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Monthly Archives: September 2021

  1. Getting On and Off the Fiber Optic Superhighway with Transceivers

    fiber transceiver

    It’s no mystery why fiber optic technology has grown in popularity since it was introduced in the 1970s. Sending data via infrared light pulses on a fiber line, rather than electrically over copper cable, allows the transmitting of more information faster, over longer distances and with no threat of electromagnetic interference. That’s why it is often the choice for systems that demand high bandwidth over long distances, as well as short distances with large bandwidth requirements such as data centers.

    But not everybody understands the crucial step onto and off of the fiber optic superhighway – the fiber optic transceiver.

    A fiber optic (or optical) transceiver serves as both a transmitter and a receiver. It is a small device that is plugged or embedded into another device within a data network. At the on ramp, it converts an electrical signal from a switch or router to an optical (light) signal. At the off ramp, it converts the optical signal back to an electrical signal.

    This blog explains some of the main terms you will encounter while shopping for optical transceivers.

    Form Factors

    A form factor indicates a transceiver’s shape and size. So that transceivers from different vendors are compatible, most manufacturers design them based on the same set of standards, known as the Multisource Agreement (MSA). We recommend you use transceivers that are MSA compliant.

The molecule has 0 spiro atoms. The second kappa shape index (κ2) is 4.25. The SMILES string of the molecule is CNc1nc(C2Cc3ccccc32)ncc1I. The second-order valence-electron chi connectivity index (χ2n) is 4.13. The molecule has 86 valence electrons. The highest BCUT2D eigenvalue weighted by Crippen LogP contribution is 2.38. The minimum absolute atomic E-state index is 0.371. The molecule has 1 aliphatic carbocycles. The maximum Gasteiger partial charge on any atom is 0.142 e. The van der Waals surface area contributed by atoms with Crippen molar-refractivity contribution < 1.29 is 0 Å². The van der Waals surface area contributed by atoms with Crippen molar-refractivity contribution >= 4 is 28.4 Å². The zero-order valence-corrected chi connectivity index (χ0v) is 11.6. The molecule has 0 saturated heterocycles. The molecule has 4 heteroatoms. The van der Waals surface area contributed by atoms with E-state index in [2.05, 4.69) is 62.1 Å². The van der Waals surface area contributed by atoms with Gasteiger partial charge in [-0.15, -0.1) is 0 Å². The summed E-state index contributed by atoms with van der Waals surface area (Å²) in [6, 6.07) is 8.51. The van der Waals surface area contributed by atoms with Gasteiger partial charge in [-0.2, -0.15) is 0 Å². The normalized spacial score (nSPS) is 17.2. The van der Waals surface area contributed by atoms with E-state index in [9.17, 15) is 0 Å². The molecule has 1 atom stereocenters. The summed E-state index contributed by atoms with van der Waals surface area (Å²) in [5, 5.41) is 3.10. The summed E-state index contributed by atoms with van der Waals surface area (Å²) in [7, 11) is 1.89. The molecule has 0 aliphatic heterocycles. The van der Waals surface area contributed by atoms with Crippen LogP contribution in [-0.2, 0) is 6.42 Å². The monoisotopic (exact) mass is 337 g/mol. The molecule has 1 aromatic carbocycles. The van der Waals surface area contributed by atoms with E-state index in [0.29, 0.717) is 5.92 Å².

Some common form factors include GBIC, SFP, SFP+ and XFP.  Which type you should use depends on the speed, throughput and distance you need to achieve.

    Though many GBIC and SFP transceivers perform equally, SFPs are generally considered an upgrade. The SFP’s design is based on the GBIC but it is smaller and allows the placement of more transceivers per inch on a motherboard. Ideal for data communica

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  2. Time to Get Organized with Cable Management

    Neat Patch

    We’ve all seen the equipment rack or IT closet that lacks cable management. Confusion reigns, as masses of wires run in all directions and every patch bay looks like a rat’s nest. You feel sorry for whoever must go in and install or re-route cables or troubleshoot wiring problems.

    The good news is that wire routing is a universal challenge, so there are products to tame the cable confusion. In fact, there are hundreds of cable management items to choose from, so let’s simplify things. Most of them can be divided into three groups: rack and cabinet attachments, cable routers along walls and ceilings, and ties and straps for bundling.


    Rack and Cabinet Attachments

    A well-organized equipment rack or cabinet usually has a few attachments for ordered cable routing. We touch on a few of the most popular devices here.

    A cable manager is a housing that mounts either inside or just outside of a rack to hold and direct cables. A horizontal manager mounts inside, taking up one or two RUs (rack units). Some have built-in D-rings (distribution rings) to secure cables. For more permanent installations, another type of horizontal manager uses cable trays with finger ducts to direct cables. A particularly innovative tray for taming patch cables on the front of a rack is the two-RU Neat-Patch Cable Management Bay.

    Vertical managers are designed for cables that need to run the length of a rack or cabinet. The openings are fairly large, and each opening is able to accommodate a sizeable number of Ethernet cables. One t

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